There are many options available with a similar plethora of relevant tools and equipment ranging from common availability to high-precision:
- Abrasives – An effective and low-cost method that uses sandpaper, rubbing stones, scratch brushes, and sandblasting to remove the solder mask layer. Engineers can switch between different grits depending on the surface finish, and manual removal uses even motion to preserve planarity and avoid damaging underlying copper.
- Solvents – A chemical solution attacks the solder mask while preserving the substrate and copper, followed by a light brushing. While dissolving the solder mask is safer for operators and straightforward, responsible disposal of the chemicals is mandatory.
- Laser – Ablation is a high-accuracy mechanism for solder mask removal; the width of the beam makes the process much more time intensive than abrasives or solvents but also allows for improved targeting. In addition to being cost-prohibitive, substrate materials react differently to ablation, and there is less ability to tailor the process.
The board is now ready for delayering, a secondary abrasion step that removes outer layers sequentially. Process control must walk a fine line to gradually and evenly remove these layers without damaging the buried layers. Milling, rotary drilling, and surface grinding can all accomplish this goal, but materials may be more or less suitable for a particular option.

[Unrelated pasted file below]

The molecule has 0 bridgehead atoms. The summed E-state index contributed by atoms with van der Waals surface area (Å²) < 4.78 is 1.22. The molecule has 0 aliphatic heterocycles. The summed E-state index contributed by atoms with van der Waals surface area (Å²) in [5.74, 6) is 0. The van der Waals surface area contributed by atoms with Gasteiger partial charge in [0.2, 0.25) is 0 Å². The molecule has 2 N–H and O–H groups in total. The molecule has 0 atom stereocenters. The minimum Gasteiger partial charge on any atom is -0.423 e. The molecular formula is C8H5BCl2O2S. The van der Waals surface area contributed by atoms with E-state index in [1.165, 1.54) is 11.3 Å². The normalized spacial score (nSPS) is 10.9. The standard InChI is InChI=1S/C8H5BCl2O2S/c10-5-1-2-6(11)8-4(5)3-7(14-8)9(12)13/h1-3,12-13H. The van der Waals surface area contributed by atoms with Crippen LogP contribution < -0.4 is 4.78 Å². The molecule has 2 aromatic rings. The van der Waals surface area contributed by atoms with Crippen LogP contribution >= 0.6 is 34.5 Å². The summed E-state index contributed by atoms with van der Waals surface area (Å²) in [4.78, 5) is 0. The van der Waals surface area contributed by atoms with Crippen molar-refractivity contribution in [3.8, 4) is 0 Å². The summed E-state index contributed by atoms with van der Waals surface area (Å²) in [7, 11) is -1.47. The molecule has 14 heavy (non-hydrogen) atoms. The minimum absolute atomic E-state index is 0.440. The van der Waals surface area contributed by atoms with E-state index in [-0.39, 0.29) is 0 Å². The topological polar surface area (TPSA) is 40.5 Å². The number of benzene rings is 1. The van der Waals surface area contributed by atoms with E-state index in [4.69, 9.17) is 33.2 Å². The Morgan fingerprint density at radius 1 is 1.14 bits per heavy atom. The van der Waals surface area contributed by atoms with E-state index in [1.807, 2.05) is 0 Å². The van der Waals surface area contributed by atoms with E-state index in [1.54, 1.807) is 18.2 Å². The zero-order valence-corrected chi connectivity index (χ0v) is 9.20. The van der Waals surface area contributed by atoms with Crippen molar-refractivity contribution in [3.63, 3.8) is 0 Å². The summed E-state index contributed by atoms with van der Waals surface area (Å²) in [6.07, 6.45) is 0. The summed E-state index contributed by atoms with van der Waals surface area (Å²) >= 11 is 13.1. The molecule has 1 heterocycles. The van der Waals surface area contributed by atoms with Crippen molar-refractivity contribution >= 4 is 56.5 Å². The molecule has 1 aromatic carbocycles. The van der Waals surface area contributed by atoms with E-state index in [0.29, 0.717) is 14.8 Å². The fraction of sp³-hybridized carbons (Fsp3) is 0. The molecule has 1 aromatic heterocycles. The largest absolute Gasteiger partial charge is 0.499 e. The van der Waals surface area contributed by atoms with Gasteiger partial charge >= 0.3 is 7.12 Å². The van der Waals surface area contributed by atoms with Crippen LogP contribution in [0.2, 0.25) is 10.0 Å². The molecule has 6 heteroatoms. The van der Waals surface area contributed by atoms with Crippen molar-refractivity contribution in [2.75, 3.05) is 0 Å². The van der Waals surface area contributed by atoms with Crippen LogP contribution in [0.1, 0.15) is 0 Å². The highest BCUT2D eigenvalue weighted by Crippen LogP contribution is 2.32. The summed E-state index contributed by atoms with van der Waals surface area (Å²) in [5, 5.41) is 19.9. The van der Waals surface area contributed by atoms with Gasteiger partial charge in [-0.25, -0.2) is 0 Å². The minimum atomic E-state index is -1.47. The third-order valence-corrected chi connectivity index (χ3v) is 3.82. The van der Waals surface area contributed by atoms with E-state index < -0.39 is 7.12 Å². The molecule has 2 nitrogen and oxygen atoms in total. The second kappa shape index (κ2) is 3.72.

Your CM Has the Tools and Knowledge for Bidirectional Engineering
PCB reverse engineering breaks down designs and gives engineers the tools to build them back up with new design criteria, components, or other general improvements. Reverse engineering is invaluable where documentation is lacking, providing a pathway to a restored design that retains all of the dense information held within the design. Combining destructive and non-destructive techniques gives designers everything they need for a new revision, this time with better file management.
At VSE, we’re a team of engineers committed to building (or rebuilding) electronics for our customers, and forty years of experience has given us the expertise and reputation for all manner of PCB engineering. Together with our valued manufacturing partners, we deliver the highest reliability with an unparalleled approach to quality.